The investigation against Chris Andersen for Internet crimes against children got more interesting on Friday, when Andersen's lawyer released a statement to The Denver Post claiming the Denver Nuggets center was a victim of extortion.
Andersen's attorney, Colin Bresee, referenced a young woman who wanted to get back at Andersen for his apparent lack of interest in her in 2011. She allegedly threatened to retaliate if he didn't offer her financial relief.
Update: Saturday, May 12th at 1:30 p.m. ET
It's becoming more and more unclear as to what Chris Andersen is actually being accused of.
According to Benjamin Hochman and Jessica Fender of the The Denver Post, documents reveal that the young woman "repeatedly represented herself to be of legal age and that her family later demanded payment from Andersen."
The article goes on to say that, "On Twitter, she sends messages to other high-profile sports figures and celebrities."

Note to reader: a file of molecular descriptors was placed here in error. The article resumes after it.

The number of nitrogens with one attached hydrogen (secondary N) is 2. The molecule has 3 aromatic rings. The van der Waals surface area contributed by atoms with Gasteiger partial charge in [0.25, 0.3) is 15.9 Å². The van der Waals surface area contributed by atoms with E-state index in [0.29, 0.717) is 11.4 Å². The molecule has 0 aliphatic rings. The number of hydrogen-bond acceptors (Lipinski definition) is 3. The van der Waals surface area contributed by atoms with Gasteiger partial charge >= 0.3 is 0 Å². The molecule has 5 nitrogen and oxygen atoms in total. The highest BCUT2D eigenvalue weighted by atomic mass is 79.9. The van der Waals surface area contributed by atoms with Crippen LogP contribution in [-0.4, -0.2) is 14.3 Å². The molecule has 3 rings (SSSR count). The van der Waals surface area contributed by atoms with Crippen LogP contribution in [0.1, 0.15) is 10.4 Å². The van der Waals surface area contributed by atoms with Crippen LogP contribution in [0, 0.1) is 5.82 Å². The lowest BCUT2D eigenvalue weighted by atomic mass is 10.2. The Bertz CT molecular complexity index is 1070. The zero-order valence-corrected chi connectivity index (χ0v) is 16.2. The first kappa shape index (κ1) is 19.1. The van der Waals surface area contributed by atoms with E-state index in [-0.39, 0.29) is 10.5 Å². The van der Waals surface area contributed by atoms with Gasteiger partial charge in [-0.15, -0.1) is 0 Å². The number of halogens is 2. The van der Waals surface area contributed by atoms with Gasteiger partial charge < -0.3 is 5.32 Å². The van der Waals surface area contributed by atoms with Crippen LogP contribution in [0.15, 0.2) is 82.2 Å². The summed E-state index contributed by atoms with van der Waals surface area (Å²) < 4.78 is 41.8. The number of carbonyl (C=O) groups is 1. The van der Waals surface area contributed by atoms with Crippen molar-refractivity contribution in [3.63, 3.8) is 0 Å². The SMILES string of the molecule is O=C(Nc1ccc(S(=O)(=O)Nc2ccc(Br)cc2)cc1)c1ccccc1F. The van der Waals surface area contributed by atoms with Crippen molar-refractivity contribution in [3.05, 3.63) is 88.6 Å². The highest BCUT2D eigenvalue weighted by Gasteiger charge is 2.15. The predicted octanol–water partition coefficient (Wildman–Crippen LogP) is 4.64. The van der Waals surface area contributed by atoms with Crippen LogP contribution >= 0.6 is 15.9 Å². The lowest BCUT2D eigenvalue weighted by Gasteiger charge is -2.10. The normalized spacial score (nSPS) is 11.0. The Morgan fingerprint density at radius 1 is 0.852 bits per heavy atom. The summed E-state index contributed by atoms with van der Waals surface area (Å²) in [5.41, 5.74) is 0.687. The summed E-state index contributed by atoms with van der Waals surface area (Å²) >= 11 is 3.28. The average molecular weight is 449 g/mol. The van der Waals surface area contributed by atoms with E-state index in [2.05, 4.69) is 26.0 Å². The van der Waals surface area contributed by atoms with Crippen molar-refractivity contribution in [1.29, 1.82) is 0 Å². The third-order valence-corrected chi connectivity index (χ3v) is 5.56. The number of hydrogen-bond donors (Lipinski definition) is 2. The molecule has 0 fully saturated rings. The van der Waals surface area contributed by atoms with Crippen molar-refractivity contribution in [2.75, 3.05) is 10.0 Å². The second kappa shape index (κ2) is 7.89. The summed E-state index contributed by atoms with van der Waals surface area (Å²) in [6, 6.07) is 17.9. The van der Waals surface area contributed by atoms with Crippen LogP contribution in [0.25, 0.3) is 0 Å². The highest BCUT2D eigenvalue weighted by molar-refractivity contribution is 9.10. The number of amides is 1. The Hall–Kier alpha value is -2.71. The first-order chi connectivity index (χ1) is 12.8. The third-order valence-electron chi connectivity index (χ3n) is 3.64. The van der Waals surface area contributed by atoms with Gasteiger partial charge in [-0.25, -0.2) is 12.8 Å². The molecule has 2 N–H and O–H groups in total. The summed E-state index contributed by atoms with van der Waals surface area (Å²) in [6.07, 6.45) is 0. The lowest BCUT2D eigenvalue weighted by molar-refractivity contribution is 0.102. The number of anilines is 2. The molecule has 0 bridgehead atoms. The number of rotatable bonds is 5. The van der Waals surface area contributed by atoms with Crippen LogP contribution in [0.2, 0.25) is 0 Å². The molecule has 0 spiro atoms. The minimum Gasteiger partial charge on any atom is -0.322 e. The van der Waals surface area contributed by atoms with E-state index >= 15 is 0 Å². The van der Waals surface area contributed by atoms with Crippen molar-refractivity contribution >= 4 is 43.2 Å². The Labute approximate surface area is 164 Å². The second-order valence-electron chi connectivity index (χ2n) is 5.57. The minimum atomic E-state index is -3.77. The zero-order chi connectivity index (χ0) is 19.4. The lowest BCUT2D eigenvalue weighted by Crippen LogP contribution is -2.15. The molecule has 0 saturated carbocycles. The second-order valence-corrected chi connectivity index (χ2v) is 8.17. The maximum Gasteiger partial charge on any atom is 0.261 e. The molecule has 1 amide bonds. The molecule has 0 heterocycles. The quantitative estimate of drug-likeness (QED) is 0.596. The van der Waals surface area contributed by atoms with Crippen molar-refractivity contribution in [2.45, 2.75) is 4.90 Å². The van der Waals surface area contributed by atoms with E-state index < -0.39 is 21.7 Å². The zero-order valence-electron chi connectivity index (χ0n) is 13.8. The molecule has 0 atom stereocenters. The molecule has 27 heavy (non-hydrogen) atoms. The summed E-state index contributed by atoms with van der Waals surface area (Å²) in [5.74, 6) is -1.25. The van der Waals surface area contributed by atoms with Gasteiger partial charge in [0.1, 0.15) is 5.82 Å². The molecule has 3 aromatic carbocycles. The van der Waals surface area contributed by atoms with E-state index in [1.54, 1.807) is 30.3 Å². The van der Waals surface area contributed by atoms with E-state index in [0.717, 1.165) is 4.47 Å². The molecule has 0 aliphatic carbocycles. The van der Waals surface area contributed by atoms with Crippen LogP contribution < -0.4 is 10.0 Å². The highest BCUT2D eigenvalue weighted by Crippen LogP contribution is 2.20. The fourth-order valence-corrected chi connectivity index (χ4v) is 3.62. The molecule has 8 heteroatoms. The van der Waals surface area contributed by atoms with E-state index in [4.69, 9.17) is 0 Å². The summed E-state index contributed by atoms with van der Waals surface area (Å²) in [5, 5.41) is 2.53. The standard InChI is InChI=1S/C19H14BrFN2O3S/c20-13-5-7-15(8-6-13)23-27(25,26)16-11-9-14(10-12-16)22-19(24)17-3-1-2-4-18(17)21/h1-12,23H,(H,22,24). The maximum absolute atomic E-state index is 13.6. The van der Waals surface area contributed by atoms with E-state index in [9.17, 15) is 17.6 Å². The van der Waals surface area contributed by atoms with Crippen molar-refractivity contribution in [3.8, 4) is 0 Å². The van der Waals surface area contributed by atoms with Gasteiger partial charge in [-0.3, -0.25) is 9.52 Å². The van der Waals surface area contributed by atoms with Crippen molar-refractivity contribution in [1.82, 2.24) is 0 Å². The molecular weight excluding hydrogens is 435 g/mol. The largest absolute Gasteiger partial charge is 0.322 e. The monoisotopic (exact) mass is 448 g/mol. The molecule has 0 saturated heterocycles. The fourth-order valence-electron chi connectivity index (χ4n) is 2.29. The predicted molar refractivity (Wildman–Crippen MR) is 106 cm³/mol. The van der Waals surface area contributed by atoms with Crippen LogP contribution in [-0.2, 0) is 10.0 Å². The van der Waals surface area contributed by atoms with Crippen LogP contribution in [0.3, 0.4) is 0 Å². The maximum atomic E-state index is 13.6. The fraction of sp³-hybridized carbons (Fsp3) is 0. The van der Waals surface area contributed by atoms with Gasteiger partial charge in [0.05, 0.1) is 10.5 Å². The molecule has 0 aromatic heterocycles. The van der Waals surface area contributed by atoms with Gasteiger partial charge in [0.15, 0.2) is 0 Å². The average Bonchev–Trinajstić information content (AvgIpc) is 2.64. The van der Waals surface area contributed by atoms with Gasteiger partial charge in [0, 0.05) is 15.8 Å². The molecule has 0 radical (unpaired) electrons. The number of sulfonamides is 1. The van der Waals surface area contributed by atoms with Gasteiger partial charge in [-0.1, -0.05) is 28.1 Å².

Could it be that this whole case is a giant misunderstanding and a case of a high-profile athlete being extorted?
According to Andersen's legal team's statement, someone claiming to be the woman's mother wrote in an email, " 'i (sic) want him to pay for everything on her Amazon wish list, 5K for her bedding stuff and her victoria secret wish list."
The statement also read, "Professional athletes are routinely targeted by these types of individuals," and the investigation is expected to take three weeks.
What a bizarre story. Andersen's home gets searched by sheriff's deputies, and now this.
It's important to note that Andersen has not been arrested or charged with a crime. Until more details surface, it's unwise to speculate about the investigation. Players are indeed targeted all the time, but that doesn't mean this woman necessarily did anything, either. As the saying goes, innocent until proven guilty.
Regardless of the ultimate outcome, the investigation has kept Andersen out of the playoffs while the Nuggets do battle with the Los Angeles Lakers. Game 7 is set to be played on Saturday night.
Andersen, known as "Birdman" throughout the NBA, was once considered one of the better shot-blockers in the game, but fell from the team's rotation this season long before the investigation came to light.